California becomes first state to require pet stores to sell rescue animals

October 17, 2017 by  
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In a move which is being applauded by animal rights activists, California is officially the first state to ban puppy mills. The revised measure AB485 requires pet stores to sell dogs, cats, and rabbits from animal shelters, rescue groups or adoption centers. The goal? To ensure better treatment of animals and to secure homes for some of the 1.5 million animals which are euthanized across the United States each year. On Friday, Governor Jerry Brown signed the legislation which will go into effect January 1, 2019. Stores could be fined up to $500 for the sale of an animal that is not a rescue . Before the measure was signed, 36 cities — including Los Angeles and San Francisco — passed similar bans on mass breeding operations. Related: South Korea’s President adopts rescue puppy, saving it from the dog meat trade Supporters of the legislation include The Humane Society  and the  American Society for the Prevention of Cruelty to Animals  (ASPCA). Both groups agree that the bill will ensure better treatment of animals, prevent unnecessary cruelty (which is prevalent among puppy mills) and promote more rescue adoptions. Not everyone is pleased with the development, however. Private pet store owners fear the puppy mill ban will hurt business and “limit consumer access to the most popular breeds,” reports Today . Animal rights activists argue that animal welfare is the number one priority and that the new mandate is a “win” for voiceless, defenseless pets . Supporters of California’s new law hope it will inspire other states to pass similar legislation. After all, puppy mills — from which 99 percent of pet store puppies are sourced — are notorious for being inhumane and unsanitary. As DoSomething reports, female dogs are bred at every opportunity, which exhausts them and results in premature deaths. Plus, puppies sourced from the facilities oftentimes have bleeding or swollen paws, severe tooth decay, ear infections, dehydration , and lesions. These are but a few reasons puppy mills should be banned nationwide, and why animal lovers are celebrating California’s new law. Via Today , DoSomething Images via Pixabay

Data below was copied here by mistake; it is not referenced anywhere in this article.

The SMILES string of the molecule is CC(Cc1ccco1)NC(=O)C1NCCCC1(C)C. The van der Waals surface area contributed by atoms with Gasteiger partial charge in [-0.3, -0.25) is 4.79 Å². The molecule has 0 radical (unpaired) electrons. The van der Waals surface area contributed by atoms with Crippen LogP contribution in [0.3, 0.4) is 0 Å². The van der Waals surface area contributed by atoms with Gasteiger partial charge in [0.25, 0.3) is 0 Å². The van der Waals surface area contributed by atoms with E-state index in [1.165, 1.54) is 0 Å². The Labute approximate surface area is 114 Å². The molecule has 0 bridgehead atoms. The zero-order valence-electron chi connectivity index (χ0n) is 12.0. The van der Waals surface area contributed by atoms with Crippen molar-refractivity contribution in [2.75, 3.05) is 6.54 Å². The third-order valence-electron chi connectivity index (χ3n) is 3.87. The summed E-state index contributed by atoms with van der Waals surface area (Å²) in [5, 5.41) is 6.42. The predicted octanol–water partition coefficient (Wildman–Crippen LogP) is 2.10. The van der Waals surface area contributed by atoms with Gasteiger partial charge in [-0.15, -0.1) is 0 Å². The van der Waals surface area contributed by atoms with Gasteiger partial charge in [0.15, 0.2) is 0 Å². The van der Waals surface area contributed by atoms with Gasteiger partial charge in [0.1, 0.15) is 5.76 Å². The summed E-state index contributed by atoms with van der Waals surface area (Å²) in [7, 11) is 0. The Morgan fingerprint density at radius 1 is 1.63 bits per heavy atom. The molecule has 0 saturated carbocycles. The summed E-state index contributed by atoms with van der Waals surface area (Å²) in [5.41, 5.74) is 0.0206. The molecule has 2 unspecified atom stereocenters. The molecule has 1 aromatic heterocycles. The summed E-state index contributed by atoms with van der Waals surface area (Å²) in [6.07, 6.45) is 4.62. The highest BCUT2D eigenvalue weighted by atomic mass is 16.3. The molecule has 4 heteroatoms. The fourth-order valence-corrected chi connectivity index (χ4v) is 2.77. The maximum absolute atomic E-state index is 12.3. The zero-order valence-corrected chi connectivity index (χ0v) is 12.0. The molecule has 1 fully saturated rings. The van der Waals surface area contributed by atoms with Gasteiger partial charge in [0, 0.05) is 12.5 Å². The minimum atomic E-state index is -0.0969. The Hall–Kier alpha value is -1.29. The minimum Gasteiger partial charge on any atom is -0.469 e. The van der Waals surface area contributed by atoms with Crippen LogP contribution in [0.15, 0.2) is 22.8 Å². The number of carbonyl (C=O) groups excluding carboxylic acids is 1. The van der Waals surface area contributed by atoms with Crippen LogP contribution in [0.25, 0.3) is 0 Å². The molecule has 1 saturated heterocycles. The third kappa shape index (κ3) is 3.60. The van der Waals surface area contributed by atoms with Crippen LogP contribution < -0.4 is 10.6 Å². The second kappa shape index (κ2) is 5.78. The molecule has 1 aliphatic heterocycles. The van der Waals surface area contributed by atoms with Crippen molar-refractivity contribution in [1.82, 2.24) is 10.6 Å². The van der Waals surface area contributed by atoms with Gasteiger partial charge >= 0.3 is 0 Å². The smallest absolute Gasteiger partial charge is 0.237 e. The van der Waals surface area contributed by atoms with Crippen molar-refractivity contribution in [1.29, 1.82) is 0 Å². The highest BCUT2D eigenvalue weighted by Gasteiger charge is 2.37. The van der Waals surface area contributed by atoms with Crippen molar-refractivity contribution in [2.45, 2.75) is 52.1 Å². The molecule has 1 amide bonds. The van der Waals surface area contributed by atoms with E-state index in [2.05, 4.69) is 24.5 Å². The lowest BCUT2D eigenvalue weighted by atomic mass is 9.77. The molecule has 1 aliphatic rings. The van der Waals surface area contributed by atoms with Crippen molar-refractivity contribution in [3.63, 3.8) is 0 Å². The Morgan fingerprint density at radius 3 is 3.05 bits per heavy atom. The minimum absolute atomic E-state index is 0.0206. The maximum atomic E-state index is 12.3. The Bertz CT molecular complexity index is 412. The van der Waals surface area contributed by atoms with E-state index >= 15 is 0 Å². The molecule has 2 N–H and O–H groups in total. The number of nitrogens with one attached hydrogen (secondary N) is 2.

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California becomes first state to require pet stores to sell rescue animals

It’s time to act on the Clean Power Plan

October 11, 2017 by  
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Don’t be derelict of duty by letting Washington blast away hard-won economic and environmental progress.

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It’s time to act on the Clean Power Plan

It’s time to act on the Clean Power Plan

October 11, 2017 by  
Filed under Business, Eco, Green

Don’t be derelict of duty by letting Washington blast away hard-won economic and environmental progress.